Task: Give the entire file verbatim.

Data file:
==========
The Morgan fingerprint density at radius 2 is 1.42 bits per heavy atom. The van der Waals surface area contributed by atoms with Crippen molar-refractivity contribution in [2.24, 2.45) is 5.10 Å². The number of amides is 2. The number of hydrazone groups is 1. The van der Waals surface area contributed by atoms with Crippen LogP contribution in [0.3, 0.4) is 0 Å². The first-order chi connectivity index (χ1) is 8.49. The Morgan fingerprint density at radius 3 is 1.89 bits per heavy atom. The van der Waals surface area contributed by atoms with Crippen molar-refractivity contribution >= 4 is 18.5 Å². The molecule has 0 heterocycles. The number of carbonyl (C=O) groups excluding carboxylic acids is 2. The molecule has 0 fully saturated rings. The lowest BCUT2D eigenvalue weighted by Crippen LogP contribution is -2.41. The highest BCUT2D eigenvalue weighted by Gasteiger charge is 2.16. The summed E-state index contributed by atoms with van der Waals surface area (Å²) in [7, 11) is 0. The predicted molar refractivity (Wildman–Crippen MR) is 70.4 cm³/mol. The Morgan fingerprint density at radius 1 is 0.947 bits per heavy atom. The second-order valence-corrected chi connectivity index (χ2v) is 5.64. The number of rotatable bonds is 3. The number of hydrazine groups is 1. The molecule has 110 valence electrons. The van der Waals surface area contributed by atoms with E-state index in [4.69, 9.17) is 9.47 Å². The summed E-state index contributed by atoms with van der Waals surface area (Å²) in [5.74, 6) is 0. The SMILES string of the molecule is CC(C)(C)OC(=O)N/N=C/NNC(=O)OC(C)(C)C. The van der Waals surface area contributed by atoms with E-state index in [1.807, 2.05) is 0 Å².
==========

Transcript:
The Morgan fingerprint density at radius 2 is 1.42 bits per heavy atom. The van der Waals surface area contributed by atoms with Crippen molar-refractivity contribution in [2.24, 2.45) is 5.10 Å². The number of amides is 2. The number of hydrazone groups is 1. The van der Waals surface area contributed by atoms with Crippen LogP contribution in [0.3, 0.4) is 0 Å². The first-order chi connectivity index (χ1) is 8.49. The Morgan fingerprint density at radius 3 is 1.89 bits per heavy atom. The van der Waals surface area contributed by atoms with Crippen molar-refractivity contribution >= 4 is 18.5 Å². The molecule has 0 heterocycles. The number of carbonyl (C=O) groups excluding carboxylic acids is 2. The molecule has 0 fully saturated rings. The lowest BCUT2D eigenvalue weighted by Crippen LogP contribution is -2.41. The highest BCUT2D eigenvalue weighted by Gasteiger charge is 2.16. The summed E-state index contributed by atoms with van der Waals surface area (Å²) in [7, 11) is 0. The predicted molar refractivity (Wildman–Crippen MR) is 70.4 cm³/mol. The Morgan fingerprint density at radius 1 is 0.947 bits per heavy atom. The second-order valence-corrected chi connectivity index (χ2v) is 5.64. The number of rotatable bonds is 3. The number of hydrazine groups is 1. The molecule has 110 valence electrons. The van der Waals surface area contributed by atoms with E-state index in [4.69, 9.17) is 9.47 Å². The summed E-state index contributed by atoms with van der Waals surface area (Å²) in [5.74, 6) is 0. The SMILES string of the molecule is CC(C)(C)OC(=O)N/N=C/NNC(=O)OC(C)(C)C. The van der Waals surface area contributed by atoms with E-state index in [1.807, 2.05) is 0 Å².